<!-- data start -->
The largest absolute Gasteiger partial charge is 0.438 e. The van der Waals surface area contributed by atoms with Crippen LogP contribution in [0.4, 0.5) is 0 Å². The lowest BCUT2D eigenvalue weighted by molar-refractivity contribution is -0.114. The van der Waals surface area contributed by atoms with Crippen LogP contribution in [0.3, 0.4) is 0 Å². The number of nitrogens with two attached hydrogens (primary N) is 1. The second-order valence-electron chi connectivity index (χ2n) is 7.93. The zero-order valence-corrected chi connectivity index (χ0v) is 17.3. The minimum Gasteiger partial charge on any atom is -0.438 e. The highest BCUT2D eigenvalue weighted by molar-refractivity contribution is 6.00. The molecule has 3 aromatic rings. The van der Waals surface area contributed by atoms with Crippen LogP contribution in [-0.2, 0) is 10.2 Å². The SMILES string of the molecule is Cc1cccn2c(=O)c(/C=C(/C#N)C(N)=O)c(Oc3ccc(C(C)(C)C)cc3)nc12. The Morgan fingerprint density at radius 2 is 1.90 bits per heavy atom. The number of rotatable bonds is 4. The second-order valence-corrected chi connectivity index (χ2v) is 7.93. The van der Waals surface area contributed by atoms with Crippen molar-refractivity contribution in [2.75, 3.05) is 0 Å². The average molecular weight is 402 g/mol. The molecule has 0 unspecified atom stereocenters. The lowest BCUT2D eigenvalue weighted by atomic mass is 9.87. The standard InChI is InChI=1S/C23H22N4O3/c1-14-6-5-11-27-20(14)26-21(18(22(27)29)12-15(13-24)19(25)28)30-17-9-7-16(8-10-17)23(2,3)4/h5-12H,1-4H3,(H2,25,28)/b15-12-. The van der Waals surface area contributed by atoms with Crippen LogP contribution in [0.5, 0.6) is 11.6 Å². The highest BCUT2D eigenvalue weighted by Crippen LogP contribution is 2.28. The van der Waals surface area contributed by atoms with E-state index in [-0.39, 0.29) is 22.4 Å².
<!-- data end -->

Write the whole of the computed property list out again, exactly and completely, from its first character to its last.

The largest absolute Gasteiger partial charge is 0.438 e. The van der Waals surface area contributed by atoms with Crippen LogP contribution in [0.4, 0.5) is 0 Å². The lowest BCUT2D eigenvalue weighted by molar-refractivity contribution is -0.114. The van der Waals surface area contributed by atoms with Crippen LogP contribution in [0.3, 0.4) is 0 Å². The number of nitrogens with two attached hydrogens (primary N) is 1. The second-order valence-electron chi connectivity index (χ2n) is 7.93. The zero-order valence-corrected chi connectivity index (χ0v) is 17.3. The minimum Gasteiger partial charge on any atom is -0.438 e. The highest BCUT2D eigenvalue weighted by molar-refractivity contribution is 6.00. The molecule has 3 aromatic rings. The van der Waals surface area contributed by atoms with Crippen LogP contribution in [-0.2, 0) is 10.2 Å². The SMILES string of the molecule is Cc1cccn2c(=O)c(/C=C(/C#N)C(N)=O)c(Oc3ccc(C(C)(C)C)cc3)nc12. The Morgan fingerprint density at radius 2 is 1.90 bits per heavy atom. The number of rotatable bonds is 4. The second-order valence-corrected chi connectivity index (χ2v) is 7.93. The van der Waals surface area contributed by atoms with Crippen molar-refractivity contribution in [2.75, 3.05) is 0 Å². The average molecular weight is 402 g/mol. The molecule has 0 unspecified atom stereocenters. The lowest BCUT2D eigenvalue weighted by atomic mass is 9.87. The standard InChI is InChI=1S/C23H22N4O3/c1-14-6-5-11-27-20(14)26-21(18(22(27)29)12-15(13-24)19(25)28)30-17-9-7-16(8-10-17)23(2,3)4/h5-12H,1-4H3,(H2,25,28)/b15-12-. The van der Waals surface area contributed by atoms with Crippen LogP contribution in [0.5, 0.6) is 11.6 Å². The highest BCUT2D eigenvalue weighted by Crippen LogP contribution is 2.28. The van der Waals surface area contributed by atoms with E-state index in [-0.39, 0.29) is 22.4 Å².